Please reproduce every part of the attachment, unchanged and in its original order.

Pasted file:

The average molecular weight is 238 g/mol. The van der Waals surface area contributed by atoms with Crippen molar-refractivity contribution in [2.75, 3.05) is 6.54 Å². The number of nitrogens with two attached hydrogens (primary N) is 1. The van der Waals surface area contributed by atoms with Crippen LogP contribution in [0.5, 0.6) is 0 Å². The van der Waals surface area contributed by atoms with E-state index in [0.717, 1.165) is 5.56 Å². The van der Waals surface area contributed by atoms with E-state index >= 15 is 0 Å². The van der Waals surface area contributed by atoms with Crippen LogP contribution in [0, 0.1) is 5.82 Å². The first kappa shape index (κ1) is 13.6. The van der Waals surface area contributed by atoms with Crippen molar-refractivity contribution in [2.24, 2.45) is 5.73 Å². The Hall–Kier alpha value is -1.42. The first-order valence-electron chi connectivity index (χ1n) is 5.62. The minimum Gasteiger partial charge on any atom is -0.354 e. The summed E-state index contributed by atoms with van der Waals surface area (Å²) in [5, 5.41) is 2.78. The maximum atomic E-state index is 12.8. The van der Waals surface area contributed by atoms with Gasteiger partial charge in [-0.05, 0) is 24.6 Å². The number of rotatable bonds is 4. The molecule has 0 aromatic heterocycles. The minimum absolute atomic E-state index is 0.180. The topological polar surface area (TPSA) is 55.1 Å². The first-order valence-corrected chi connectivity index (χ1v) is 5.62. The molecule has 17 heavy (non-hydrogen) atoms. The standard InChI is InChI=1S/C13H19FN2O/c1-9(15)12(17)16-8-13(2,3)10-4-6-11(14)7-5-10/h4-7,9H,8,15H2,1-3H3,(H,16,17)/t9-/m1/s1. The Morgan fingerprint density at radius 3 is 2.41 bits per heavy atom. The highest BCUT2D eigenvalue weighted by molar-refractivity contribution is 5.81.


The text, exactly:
The average molecular weight is 238 g/mol. The van der Waals surface area contributed by atoms with Crippen molar-refractivity contribution in [2.75, 3.05) is 6.54 Å². The number of nitrogens with two attached hydrogens (primary N) is 1. The van der Waals surface area contributed by atoms with Crippen LogP contribution in [0.5, 0.6) is 0 Å². The van der Waals surface area contributed by atoms with E-state index in [0.717, 1.165) is 5.56 Å². The van der Waals surface area contributed by atoms with E-state index >= 15 is 0 Å². The van der Waals surface area contributed by atoms with Crippen LogP contribution in [0, 0.1) is 5.82 Å². The first kappa shape index (κ1) is 13.6. The van der Waals surface area contributed by atoms with Crippen molar-refractivity contribution in [2.24, 2.45) is 5.73 Å². The Hall–Kier alpha value is -1.42. The first-order valence-electron chi connectivity index (χ1n) is 5.62. The minimum Gasteiger partial charge on any atom is -0.354 e. The summed E-state index contributed by atoms with van der Waals surface area (Å²) in [5, 5.41) is 2.78. The maximum atomic E-state index is 12.8. The van der Waals surface area contributed by atoms with Gasteiger partial charge in [-0.05, 0) is 24.6 Å². The number of rotatable bonds is 4. The molecule has 0 aromatic heterocycles. The minimum absolute atomic E-state index is 0.180. The topological polar surface area (TPSA) is 55.1 Å². The first-order valence-corrected chi connectivity index (χ1v) is 5.62. The molecule has 17 heavy (non-hydrogen) atoms. The standard InChI is InChI=1S/C13H19FN2O/c1-9(15)12(17)16-8-13(2,3)10-4-6-11(14)7-5-10/h4-7,9H,8,15H2,1-3H3,(H,16,17)/t9-/m1/s1. The Morgan fingerprint density at radius 3 is 2.41 bits per heavy atom. The highest BCUT2D eigenvalue weighted by molar-refractivity contribution is 5.81.